DENVER – The campaign to increase the minimum wage to $12 in Colorado reportedly didn’t even pay many of their own campaign workers that amount to get the measure on the ballot. According to a circulator and wage report filed with the Colorado Secretary of State’s office by the campaign, 24 of the workers out collecting signatures to get the measure on the ballot were paid less than the $12 per hour proponents are attempting to codify into the Colorado constitution. The report was obtained Keep Colorado Working, the opposition campaign, in an open records request.

The proponents of increasing the minimum wage, Colorado Families for a Fair Wage, funded largely with union money, hired Fieldworks, a signature gathering firm, to collect the necessary signatures for ballot access. Colorado requires a report detailing hours and pay of signature gatherers be filed with the Colorado Secretary of State’s office.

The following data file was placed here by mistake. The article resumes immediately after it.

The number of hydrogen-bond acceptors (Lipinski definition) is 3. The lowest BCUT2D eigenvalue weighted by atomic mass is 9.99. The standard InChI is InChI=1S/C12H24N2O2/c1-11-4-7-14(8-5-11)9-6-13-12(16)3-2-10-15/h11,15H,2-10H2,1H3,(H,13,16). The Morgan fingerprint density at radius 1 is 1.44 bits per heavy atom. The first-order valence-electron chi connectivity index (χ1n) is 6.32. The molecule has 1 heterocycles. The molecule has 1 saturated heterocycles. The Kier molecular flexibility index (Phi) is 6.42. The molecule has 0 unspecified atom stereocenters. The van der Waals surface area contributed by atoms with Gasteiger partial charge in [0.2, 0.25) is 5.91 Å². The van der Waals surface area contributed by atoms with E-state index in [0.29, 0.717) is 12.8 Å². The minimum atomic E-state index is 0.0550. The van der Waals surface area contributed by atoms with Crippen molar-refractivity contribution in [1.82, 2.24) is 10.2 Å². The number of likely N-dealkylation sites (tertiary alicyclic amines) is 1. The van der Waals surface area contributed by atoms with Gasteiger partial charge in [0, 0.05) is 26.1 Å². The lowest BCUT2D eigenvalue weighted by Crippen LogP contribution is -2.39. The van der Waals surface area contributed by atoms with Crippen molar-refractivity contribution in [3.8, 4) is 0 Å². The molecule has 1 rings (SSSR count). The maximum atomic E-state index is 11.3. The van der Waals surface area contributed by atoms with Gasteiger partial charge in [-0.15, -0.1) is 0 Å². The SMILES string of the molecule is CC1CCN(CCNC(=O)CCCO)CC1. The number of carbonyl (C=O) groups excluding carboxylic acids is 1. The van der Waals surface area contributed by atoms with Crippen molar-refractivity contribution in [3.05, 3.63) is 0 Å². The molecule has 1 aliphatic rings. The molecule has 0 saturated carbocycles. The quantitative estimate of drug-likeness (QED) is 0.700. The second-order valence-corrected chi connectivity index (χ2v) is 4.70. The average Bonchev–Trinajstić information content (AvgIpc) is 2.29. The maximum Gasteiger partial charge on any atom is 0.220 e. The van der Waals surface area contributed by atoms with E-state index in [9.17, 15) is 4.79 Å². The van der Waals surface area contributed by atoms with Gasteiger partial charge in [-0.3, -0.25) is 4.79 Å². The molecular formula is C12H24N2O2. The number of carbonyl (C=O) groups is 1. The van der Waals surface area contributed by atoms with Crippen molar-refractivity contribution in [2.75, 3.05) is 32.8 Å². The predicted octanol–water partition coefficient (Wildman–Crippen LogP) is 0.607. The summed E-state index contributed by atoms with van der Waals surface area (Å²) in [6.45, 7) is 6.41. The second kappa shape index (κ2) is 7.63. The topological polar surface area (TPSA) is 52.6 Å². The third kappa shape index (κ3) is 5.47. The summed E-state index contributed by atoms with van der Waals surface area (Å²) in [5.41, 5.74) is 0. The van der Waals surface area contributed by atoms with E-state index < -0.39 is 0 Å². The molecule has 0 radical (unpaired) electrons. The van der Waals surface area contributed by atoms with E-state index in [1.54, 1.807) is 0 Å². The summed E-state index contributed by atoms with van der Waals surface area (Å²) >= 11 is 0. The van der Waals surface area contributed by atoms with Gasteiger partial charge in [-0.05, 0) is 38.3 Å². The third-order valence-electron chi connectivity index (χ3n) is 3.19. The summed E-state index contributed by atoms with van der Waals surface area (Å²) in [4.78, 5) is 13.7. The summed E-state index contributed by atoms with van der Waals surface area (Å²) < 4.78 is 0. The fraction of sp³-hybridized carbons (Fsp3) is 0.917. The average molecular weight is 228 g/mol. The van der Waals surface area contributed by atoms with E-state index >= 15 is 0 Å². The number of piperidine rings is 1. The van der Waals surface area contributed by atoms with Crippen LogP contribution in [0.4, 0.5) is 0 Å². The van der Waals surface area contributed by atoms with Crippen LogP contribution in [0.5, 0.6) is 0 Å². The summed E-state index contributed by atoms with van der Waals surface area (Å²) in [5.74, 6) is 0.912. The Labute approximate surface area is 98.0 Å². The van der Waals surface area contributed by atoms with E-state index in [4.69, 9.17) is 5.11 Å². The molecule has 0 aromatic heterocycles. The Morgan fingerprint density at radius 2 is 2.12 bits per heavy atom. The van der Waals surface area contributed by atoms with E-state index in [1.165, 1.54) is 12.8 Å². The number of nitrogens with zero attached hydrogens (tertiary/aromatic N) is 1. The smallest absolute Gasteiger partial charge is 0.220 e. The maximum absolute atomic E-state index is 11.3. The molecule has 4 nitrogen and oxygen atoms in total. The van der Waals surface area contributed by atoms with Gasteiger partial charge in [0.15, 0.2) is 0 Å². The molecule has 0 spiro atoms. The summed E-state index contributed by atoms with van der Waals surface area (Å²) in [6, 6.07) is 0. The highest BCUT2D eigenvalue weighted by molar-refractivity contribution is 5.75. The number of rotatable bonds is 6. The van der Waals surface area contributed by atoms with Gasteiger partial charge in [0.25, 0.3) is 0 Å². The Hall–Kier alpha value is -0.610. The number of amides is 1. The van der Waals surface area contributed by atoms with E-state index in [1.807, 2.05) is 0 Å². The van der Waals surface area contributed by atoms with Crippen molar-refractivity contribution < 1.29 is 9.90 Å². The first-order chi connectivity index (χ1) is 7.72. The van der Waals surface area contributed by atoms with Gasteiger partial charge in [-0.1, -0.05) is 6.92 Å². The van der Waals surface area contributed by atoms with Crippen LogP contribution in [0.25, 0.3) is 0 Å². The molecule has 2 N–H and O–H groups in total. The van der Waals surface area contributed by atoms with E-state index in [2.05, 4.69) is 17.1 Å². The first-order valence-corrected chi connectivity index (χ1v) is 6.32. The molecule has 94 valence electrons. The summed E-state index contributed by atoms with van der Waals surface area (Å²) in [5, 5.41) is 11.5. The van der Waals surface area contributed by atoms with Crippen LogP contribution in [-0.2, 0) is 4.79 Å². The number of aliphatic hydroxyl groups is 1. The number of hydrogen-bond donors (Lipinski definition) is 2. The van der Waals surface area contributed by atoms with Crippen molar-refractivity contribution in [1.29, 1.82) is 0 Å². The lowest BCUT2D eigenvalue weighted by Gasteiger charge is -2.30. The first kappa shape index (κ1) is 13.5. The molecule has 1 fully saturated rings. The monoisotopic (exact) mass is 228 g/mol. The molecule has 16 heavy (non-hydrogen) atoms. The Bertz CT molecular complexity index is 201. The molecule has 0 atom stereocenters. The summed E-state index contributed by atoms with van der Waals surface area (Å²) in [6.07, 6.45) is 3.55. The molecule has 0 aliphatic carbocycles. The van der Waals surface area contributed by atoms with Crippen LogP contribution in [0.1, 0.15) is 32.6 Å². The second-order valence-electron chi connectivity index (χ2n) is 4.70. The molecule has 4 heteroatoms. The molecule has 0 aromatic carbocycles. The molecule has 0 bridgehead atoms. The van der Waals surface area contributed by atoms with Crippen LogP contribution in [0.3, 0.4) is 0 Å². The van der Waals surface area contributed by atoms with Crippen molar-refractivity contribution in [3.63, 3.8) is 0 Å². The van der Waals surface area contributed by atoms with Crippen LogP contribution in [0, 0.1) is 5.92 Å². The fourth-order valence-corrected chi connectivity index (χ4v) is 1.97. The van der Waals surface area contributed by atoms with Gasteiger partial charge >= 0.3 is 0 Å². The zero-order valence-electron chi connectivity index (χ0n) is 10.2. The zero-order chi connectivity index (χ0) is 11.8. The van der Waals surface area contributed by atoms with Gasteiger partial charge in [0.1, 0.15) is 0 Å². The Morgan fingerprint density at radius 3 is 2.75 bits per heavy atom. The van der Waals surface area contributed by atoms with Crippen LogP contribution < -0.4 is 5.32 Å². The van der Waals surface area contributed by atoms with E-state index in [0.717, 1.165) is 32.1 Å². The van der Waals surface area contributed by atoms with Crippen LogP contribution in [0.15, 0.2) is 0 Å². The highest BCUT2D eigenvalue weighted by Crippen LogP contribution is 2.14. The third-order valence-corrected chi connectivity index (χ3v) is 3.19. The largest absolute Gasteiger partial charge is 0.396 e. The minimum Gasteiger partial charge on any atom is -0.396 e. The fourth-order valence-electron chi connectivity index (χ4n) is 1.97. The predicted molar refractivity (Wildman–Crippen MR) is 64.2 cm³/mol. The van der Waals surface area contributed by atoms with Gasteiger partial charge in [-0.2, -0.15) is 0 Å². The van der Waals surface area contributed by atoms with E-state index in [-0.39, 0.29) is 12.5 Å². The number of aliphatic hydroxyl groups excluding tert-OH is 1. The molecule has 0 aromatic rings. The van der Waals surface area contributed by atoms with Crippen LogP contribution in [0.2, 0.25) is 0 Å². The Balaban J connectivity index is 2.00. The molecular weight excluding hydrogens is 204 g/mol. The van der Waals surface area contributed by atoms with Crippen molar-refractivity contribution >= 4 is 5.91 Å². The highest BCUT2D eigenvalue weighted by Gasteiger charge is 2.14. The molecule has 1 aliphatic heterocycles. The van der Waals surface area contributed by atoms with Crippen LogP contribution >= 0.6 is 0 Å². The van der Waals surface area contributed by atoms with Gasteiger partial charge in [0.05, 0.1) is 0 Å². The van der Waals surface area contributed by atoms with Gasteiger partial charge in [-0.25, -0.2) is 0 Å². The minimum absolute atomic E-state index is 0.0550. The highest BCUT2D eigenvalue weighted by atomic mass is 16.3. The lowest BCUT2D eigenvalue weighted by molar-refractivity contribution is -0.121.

“The irony of paying someone less than $12 an hour to stand on a street corner to mandate a minimum wage increase to that amount is dripping off this story,” said Kelly Maher, executive director of Compass Colorado. “Unions are trying to force small businesses already operating on razor thin margins to increase pay just so they can line their pockets, and they aren’t even paying their own workers that. The hypocrisy is palpable.”